Pope Francis will canonize Blessed Francisco and Jacinta Marto at Mass during his visit to Fatima May 13, 2017, making them the youngest non-martyrs to ever be declared saints. The decision was made April 20 by a consistory of cardinals.
Pope St. John Paul II beatified Francisco, 11, and Jacinta, 10, on May 13, 2000, 83 years after the first apparition of the Blessed Mother at Fatima in 1917. It was during the May 13 apparition that Our Lady told the children she would take Francisco and Jacinta to heaven soon, but Lucia would remain on earth for “some time longer.”
The beatification of her two cousins was something Sister Lucia had asked for during her first meeting with Pope St. John Paul II on May 13, 1982 at Fatima. The Pope expressed his desire also to see the little shepherds soon beatified. Before the end of their meeting that day, they completed their visit in the Basilica at the tombs of Francisco and Jacinta.
According to Sister Lucia’s biography, “A Pathway Under the Gaze of Mary,” Father Luis Kondor visited her on Feb. 10, 1999 to tell her that a miracle had been approved, opening the door for the beatification of Francisco and Jacinta. The Pope was scheduled to go on pilgrimage to the Holy Land in 2000 and nothing more. But the unexpected happened. When the beatification was scheduled to be celebrated in Rome in April, the Pope decided to make an exception to his program and return to Fatima. Sister Lucia, then 92, was overjoyed and wrote tenderly of her cousins:
“The two little shepherds, Francisco and Jacinta Marto, were two Angels who passed through the land without a spot of dust from the roads, thanks to the designs of God and the maternal protection of Our Lady. How good it is to let ourselves be driven in the arms of the Father and Mother in Heaven!”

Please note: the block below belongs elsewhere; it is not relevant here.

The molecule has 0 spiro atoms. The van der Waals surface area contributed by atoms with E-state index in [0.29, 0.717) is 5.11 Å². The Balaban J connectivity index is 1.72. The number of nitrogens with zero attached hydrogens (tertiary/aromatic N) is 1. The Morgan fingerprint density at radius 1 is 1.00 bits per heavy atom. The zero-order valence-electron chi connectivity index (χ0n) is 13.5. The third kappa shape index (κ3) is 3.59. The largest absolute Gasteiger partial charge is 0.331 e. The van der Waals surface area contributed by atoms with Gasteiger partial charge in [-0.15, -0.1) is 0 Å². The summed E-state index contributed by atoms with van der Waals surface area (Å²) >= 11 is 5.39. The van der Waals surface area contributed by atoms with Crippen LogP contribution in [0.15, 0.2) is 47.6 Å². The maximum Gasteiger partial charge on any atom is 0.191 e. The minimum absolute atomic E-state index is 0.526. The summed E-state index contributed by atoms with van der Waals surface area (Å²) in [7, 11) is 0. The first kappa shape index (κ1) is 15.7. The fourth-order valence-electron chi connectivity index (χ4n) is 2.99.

With this news, Sister Lucia had a new energy about her. She had collaborated with the Holy Father, providing her writings, testimonies and evidence for this, and had hoped to see her cousins raised to the altars before her own departure from life.
Francisco died on April 4, 1919, of the Spanish flu that swept through Europe at the time, one day after receiving his First Communion. Jacinta, who also concocted the flu, died alone at a hospital in Lisbon on Feb. 20, 1920, after suffering greatly from pneumonia, tuberculosis and an open abscess on her side. Before she died, the Blessed Mother appeared to her and told her that many souls had been saved because of her extended sufferings.
The cause for Francisco and Jacinta Marto changed the belief that children did not have the ability to practice Christian heroic virtue like adults, according to Cardinal Jose Saraiva Martins, Prefect Emeritus of the Congregation for the Causes of Saints. He told Catholic News Agency, one of the most obvious moments in which virtue was apparent for him was when the three shepherd children were arrested and intimidated by their mayor, Artur Oliveira Santos, on August 13, 1917:
Instead of caving to the pressure, the children said: “you can do whatever you want, but we cannot tell a lie. Do whatever you want to us, burn us with oil, but we cannot tell a lie.”
“This was the virtue of these children,” Cardinal Martins said, noting that to accept death rather than tell a lie is “more heroic than many adults.”
“There’s a lot to say on the heroicness of children,” he said, adding that “because of this I brought their cause forward.” ( April 20, 2017, CNA It’s official: Pope Francis to canonize Fatima visionaries during May visit)
Servants of God, Francisco and Jacinta, pray for us!
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